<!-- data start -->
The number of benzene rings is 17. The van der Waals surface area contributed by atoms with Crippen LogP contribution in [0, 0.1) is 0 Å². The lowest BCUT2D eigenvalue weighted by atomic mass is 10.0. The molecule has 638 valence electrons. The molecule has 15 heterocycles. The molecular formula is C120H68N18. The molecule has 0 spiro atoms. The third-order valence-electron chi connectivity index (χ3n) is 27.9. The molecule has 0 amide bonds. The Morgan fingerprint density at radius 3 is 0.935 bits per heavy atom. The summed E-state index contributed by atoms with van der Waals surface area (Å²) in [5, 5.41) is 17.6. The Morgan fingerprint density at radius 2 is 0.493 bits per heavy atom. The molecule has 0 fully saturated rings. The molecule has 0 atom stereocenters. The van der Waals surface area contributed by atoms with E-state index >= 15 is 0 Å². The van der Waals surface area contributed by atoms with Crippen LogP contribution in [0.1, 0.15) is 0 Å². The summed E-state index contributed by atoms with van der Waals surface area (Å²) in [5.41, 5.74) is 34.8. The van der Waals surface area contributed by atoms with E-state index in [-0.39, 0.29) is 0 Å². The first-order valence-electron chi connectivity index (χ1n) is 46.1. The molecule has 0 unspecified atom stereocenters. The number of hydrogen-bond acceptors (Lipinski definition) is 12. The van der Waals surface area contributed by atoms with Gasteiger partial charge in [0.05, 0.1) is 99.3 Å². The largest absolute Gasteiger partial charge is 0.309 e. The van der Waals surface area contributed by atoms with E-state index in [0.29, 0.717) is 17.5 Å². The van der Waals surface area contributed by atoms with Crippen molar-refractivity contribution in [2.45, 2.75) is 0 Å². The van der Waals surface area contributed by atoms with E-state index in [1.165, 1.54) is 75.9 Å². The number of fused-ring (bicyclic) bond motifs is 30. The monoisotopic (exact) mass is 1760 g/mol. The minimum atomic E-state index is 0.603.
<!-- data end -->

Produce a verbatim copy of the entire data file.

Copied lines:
The number of benzene rings is 17. The van der Waals surface area contributed by atoms with Crippen LogP contribution in [0, 0.1) is 0 Å². The lowest BCUT2D eigenvalue weighted by atomic mass is 10.0. The molecule has 638 valence electrons. The molecule has 15 heterocycles. The molecular formula is C120H68N18. The molecule has 0 spiro atoms. The third-order valence-electron chi connectivity index (χ3n) is 27.9. The molecule has 0 amide bonds. The Morgan fingerprint density at radius 3 is 0.935 bits per heavy atom. The summed E-state index contributed by atoms with van der Waals surface area (Å²) in [5, 5.41) is 17.6. The Morgan fingerprint density at radius 2 is 0.493 bits per heavy atom. The molecule has 0 fully saturated rings. The molecule has 0 atom stereocenters. The van der Waals surface area contributed by atoms with E-state index >= 15 is 0 Å². The van der Waals surface area contributed by atoms with Crippen LogP contribution in [0.1, 0.15) is 0 Å². The summed E-state index contributed by atoms with van der Waals surface area (Å²) in [5.41, 5.74) is 34.8. The van der Waals surface area contributed by atoms with E-state index in [-0.39, 0.29) is 0 Å². The first-order valence-electron chi connectivity index (χ1n) is 46.1. The molecule has 0 unspecified atom stereocenters. The number of hydrogen-bond acceptors (Lipinski definition) is 12. The van der Waals surface area contributed by atoms with Gasteiger partial charge in [0.05, 0.1) is 99.3 Å². The largest absolute Gasteiger partial charge is 0.309 e. The van der Waals surface area contributed by atoms with E-state index in [0.29, 0.717) is 17.5 Å². The van der Waals surface area contributed by atoms with Crippen molar-refractivity contribution in [2.45, 2.75) is 0 Å². The van der Waals surface area contributed by atoms with E-state index in [1.165, 1.54) is 75.9 Å². The number of fused-ring (bicyclic) bond motifs is 30. The monoisotopic (exact) mass is 1760 g/mol. The minimum atomic E-state index is 0.603.